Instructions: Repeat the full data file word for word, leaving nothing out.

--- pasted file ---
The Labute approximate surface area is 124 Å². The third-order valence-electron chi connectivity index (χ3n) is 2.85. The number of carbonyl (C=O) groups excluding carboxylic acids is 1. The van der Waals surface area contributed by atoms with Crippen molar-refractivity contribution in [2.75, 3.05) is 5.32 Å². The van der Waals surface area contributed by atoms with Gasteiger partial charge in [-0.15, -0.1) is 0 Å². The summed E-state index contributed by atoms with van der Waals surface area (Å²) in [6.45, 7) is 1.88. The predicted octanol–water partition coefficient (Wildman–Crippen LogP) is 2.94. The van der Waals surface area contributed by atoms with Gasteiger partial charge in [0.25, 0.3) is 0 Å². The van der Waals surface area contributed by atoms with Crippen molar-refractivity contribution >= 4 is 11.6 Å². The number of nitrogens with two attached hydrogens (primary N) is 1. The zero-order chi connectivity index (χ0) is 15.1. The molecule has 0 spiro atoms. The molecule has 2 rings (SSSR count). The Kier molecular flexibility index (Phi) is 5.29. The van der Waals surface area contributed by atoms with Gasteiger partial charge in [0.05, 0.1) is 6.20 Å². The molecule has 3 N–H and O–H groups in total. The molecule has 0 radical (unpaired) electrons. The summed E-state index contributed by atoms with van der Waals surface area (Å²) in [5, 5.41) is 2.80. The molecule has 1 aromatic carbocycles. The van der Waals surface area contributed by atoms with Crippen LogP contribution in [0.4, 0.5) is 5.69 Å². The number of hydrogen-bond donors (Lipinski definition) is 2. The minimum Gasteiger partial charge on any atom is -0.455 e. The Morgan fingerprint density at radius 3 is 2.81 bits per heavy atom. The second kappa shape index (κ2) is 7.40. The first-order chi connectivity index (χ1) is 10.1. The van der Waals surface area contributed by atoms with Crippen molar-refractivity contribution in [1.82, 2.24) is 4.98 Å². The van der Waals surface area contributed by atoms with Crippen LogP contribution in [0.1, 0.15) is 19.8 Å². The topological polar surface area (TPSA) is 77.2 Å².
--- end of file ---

The Labute approximate surface area is 124 Å². The third-order valence-electron chi connectivity index (χ3n) is 2.85. The number of carbonyl (C=O) groups excluding carboxylic acids is 1. The van der Waals surface area contributed by atoms with Crippen molar-refractivity contribution in [2.75, 3.05) is 5.32 Å². The van der Waals surface area contributed by atoms with Gasteiger partial charge in [-0.15, -0.1) is 0 Å². The summed E-state index contributed by atoms with van der Waals surface area (Å²) in [6.45, 7) is 1.88. The predicted octanol–water partition coefficient (Wildman–Crippen LogP) is 2.94. The van der Waals surface area contributed by atoms with Gasteiger partial charge in [0.25, 0.3) is 0 Å². The van der Waals surface area contributed by atoms with Crippen molar-refractivity contribution >= 4 is 11.6 Å². The number of nitrogens with two attached hydrogens (primary N) is 1. The zero-order chi connectivity index (χ0) is 15.1. The molecule has 0 spiro atoms. The molecule has 2 rings (SSSR count). The Kier molecular flexibility index (Phi) is 5.29. The van der Waals surface area contributed by atoms with Gasteiger partial charge in [0.05, 0.1) is 6.20 Å². The molecule has 3 N–H and O–H groups in total. The molecule has 0 radical (unpaired) electrons. The summed E-state index contributed by atoms with van der Waals surface area (Å²) in [5, 5.41) is 2.80. The molecule has 1 aromatic carbocycles. The van der Waals surface area contributed by atoms with Crippen LogP contribution in [0.4, 0.5) is 5.69 Å². The number of hydrogen-bond donors (Lipinski definition) is 2. The minimum Gasteiger partial charge on any atom is -0.455 e. The Morgan fingerprint density at radius 3 is 2.81 bits per heavy atom. The second kappa shape index (κ2) is 7.40. The first-order chi connectivity index (χ1) is 10.1. The van der Waals surface area contributed by atoms with Crippen molar-refractivity contribution in [1.82, 2.24) is 4.98 Å². The van der Waals surface area contributed by atoms with Crippen LogP contribution in [0.1, 0.15) is 19.8 Å². The topological polar surface area (TPSA) is 77.2 Å².